Researchers at Columbia University Medical Center ( CUMC; United States ) have devised a hair restoration method that can generate new human hair growth, rather than simply redistribute hair from one part of the scalp to another. The approach could significantly expand the use of hair transplantation to women with hair loss, who tend to have insufficient donor hair, as well as to men in early stages of baldness.
The study was published in the Proceedings of the National Academy of Sciences ( PNAS ).
About 90% of women with hair loss are not strong candidates for hair transplantation surgery because of insufficient donor hair.
The CUMC method offers the possibility of inducing large numbers of hair follicles or rejuvenating existing hair follicles, starting with cells grown from just a few hundred donor hairs. It could make hair transplantation available to individuals with a limited number of follicles, including those with female-pattern hair loss, scarring alopecia, and hair loss due to burns.
Such patients gain little benefit from existing hair-loss medications, which tend to slow the rate of hair loss but usually do not stimulate robust new hair growth.
According Colin Jahoda, at Durham University ( England ), dermal papilla cells give rise to hair follicles, and the notion of cloning hair follicles using inductive dermal papilla cells has been around for 40 years or so. However, once the dermal papilla cells are put into conventional, two-dimensional tissue culture, they revert to basic skin cells and lose their ability to produce hair follicles.
Researchers faced with a Catch-22: how to expand a sufficiently large number of cells for hair regeneration while retaining their inductive properties.
The researchers found a clue to overcoming this barrier in their observations of rodent hair. Rodent papillae can be easily harvested, expanded, and successfully transplanted back into rodent skin, a method pioneered by Jahoda several years ago.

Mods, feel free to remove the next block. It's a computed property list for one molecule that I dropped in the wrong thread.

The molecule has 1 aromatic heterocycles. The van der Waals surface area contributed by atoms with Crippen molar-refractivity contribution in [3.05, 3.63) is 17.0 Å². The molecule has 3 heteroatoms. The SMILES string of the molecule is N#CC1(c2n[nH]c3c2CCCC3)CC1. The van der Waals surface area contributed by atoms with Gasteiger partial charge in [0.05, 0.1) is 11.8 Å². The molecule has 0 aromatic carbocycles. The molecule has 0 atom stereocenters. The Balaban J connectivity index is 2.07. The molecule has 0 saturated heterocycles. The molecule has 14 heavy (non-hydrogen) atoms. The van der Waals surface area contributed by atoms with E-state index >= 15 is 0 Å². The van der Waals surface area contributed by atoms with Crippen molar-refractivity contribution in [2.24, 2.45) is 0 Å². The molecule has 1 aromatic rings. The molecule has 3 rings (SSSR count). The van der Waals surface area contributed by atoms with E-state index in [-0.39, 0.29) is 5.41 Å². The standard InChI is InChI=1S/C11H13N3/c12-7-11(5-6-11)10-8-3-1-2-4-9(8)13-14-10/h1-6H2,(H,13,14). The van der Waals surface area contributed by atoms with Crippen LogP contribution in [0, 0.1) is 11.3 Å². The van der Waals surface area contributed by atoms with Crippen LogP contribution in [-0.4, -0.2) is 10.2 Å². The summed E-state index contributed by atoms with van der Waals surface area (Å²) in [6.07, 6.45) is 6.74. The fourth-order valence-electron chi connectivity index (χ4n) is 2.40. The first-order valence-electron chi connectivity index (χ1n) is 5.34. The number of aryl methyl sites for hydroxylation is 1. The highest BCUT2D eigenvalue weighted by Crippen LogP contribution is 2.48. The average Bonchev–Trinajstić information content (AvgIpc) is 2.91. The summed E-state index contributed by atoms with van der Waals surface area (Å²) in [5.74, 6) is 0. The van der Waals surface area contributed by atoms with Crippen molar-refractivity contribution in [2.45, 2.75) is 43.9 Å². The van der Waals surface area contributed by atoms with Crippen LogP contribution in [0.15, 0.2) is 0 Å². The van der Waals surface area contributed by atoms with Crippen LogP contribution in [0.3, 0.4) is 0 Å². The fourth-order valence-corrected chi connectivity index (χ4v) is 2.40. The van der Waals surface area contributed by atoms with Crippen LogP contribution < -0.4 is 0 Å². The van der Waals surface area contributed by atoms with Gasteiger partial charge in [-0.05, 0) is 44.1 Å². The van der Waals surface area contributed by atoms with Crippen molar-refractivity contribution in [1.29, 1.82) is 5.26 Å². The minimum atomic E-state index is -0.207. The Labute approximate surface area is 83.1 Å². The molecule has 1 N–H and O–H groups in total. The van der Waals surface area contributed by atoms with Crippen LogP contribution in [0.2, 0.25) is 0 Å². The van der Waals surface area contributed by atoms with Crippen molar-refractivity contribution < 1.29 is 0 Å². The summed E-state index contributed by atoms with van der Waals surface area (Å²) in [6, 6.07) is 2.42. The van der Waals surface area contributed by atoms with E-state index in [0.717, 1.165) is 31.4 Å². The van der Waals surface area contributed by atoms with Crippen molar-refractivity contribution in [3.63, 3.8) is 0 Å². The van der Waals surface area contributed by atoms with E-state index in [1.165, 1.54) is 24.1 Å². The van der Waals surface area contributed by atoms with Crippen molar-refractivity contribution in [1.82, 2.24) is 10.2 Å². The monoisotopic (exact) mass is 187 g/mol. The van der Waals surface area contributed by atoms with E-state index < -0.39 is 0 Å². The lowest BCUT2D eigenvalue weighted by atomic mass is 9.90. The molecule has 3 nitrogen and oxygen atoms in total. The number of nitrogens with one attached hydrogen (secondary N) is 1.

The main reason that rodent hair is readily transplantable, the researchers suspected, is that their dermal papillae ( unlike human papillae ) tend to spontaneously aggregate, or form clumps, in tissue culture.
The team reasoned that these aggregations must create their own extracellular environment, which allows the papillae to interact and release signals that ultimately reprogram the recipient skin to grow new follicles.
To test their hypothesis, the researchers harvested dermal papillae from seven human donors and cloned the cells in tissue culture; no additional growth factors were added to the cultures. After a few days, the cultured papillae were transplanted between the dermis and epidermis of human skin that had been grafted onto the backs of mice.
In five of the seven tests, the transplants resulted in new hair growth that lasted at least six weeks.
DNA analysis confirmed that the new hair follicles were human and genetically matched the donors.
According to Angela M. Christiano at Columbia University Medical Center, this approach has the potential to transform the medical treatment of hair loss. Current hair-loss medications tend to slow the loss of hair follicles or potentially stimulate the growth of existing hairs, but they do not create new hair follicles. Neither do conventional hair transplants, which relocate a set number of hairs from the back of the scalp to the front. Our method, in contrast, has the potential to actually grow new follicles using a patient's own cells. This could greatly expand the utility of hair restoration surgery to women and to younger patients, now it is largely restricted to the treatment of male-pattern baldness in patients with stable disease.
More work needs to be done before the method can be tested in humans. ( Xagena )
Source: Columbia University Medical Center, 2013